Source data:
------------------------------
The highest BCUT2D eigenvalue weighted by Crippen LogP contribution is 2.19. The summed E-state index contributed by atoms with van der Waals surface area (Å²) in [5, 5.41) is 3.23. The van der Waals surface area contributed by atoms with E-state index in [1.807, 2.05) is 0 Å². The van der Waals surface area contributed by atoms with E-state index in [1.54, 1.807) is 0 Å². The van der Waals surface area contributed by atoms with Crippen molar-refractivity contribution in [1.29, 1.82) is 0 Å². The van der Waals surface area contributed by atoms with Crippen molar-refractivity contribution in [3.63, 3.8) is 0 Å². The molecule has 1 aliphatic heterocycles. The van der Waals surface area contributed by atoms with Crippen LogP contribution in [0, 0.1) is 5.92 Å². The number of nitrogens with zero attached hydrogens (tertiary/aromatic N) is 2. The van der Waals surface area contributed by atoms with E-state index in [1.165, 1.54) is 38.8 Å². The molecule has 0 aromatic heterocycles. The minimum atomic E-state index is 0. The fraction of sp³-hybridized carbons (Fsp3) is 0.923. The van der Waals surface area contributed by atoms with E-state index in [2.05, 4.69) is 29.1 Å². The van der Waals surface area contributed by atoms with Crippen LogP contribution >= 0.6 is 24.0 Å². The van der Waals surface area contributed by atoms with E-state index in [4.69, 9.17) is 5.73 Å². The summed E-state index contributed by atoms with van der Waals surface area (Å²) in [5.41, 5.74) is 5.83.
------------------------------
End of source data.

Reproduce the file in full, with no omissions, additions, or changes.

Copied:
The highest BCUT2D eigenvalue weighted by Crippen LogP contribution is 2.19. The summed E-state index contributed by atoms with van der Waals surface area (Å²) in [5, 5.41) is 3.23. The van der Waals surface area contributed by atoms with E-state index in [1.807, 2.05) is 0 Å². The van der Waals surface area contributed by atoms with E-state index in [1.54, 1.807) is 0 Å². The van der Waals surface area contributed by atoms with Crippen molar-refractivity contribution in [1.29, 1.82) is 0 Å². The van der Waals surface area contributed by atoms with Crippen molar-refractivity contribution in [3.63, 3.8) is 0 Å². The molecule has 1 aliphatic heterocycles. The van der Waals surface area contributed by atoms with Crippen LogP contribution in [0, 0.1) is 5.92 Å². The number of nitrogens with zero attached hydrogens (tertiary/aromatic N) is 2. The van der Waals surface area contributed by atoms with E-state index in [1.165, 1.54) is 38.8 Å². The molecule has 0 aromatic heterocycles. The minimum atomic E-state index is 0. The fraction of sp³-hybridized carbons (Fsp3) is 0.923. The van der Waals surface area contributed by atoms with E-state index in [2.05, 4.69) is 29.1 Å². The van der Waals surface area contributed by atoms with Crippen LogP contribution >= 0.6 is 24.0 Å². The van der Waals surface area contributed by atoms with E-state index in [4.69, 9.17) is 5.73 Å². The summed E-state index contributed by atoms with van der Waals surface area (Å²) in [5.41, 5.74) is 5.83.